University of Helsinki researchers have uncovered a novel method to generate an artificially enveloped oncolytic adenovirus to direct the immune response against cancer. The team in Finland is but one of a number of groups investigating virus-based cancer vaccines as a potential novel approach in immune-oncology. The Finnish team targeted tumor-associated antigens but researchers will struggle with the identification of these antigens.
The Vaccine: ExtraCRAd
The team has developed ExtraCRAd, a novel cancer vaccine platform, consisting of an oncolytic adenovirus wrapped in an artificial envelope made of cancer-cell membrane. Oncolytic virus therapy uses modified viruses that can infect and destroy tumor cells but avoid harming normal cells.
According to Professor Helder Santos, “ExraCRAd is a versatile and advanced technology for cancer treatment, a result of the synergetic effect between the oncolytic virus and the cancer-cell membranes.” Professor Vincenzo Cerullo followed that, saying, “Overall, ExtraCRAd might serve as the next generation of personalized cancer vaccines with enhanced features over standard oncolytic virus therapy, representing an alternative to immunologically target cancer.”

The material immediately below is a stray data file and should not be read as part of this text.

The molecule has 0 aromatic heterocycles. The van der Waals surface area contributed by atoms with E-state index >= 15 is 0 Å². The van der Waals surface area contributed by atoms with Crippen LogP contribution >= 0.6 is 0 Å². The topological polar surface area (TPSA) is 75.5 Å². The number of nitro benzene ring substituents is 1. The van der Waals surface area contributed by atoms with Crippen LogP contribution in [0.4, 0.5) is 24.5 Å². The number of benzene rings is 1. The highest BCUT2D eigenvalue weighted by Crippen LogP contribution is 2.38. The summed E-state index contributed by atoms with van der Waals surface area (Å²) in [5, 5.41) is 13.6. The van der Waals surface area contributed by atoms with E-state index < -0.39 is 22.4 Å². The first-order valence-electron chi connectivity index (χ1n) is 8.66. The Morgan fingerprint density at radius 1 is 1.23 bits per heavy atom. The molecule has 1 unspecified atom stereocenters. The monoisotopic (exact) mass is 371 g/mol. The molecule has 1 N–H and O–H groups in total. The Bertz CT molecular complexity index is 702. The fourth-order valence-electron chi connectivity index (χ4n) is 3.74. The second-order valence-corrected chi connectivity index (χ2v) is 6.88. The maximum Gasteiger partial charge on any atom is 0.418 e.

The Study Results
Thus far, the University of Helsinki researchers have produced evidence that ExtraCRAd displays an increased infectivity and oncolytic effect in vitro, and in a human-relevant animal model of tumor in vivo. The team also revealed that this Nano vaccine platform controls the growth of aggressive melanoma and lung tumors both in preventive and therapeutic vaccination strategy, creating a highly specific anti-cancer immune response.
Novel and Different
Professor Cerullo noted that what they have done that is novel is the actual building of “artificial envelopes made of cancer cell membrane,” which is actually “a new and creative approach that our lab had developed together with Santos’ Lab.” Cross-functional, multi-lab collaboration was key for this breakthrough.
Call to Action: Are you a prospective partner interested in aligning with the University of Helsinki team? They suggest that, overall, ExtraCRAd might serve as the next generation of personalized cancer vaccines with enhanced features over standard oncolytic virus therapy, representing an alternative to immunologically target cancer. We include the contact information for Professor Cerullo.Source: Nature Research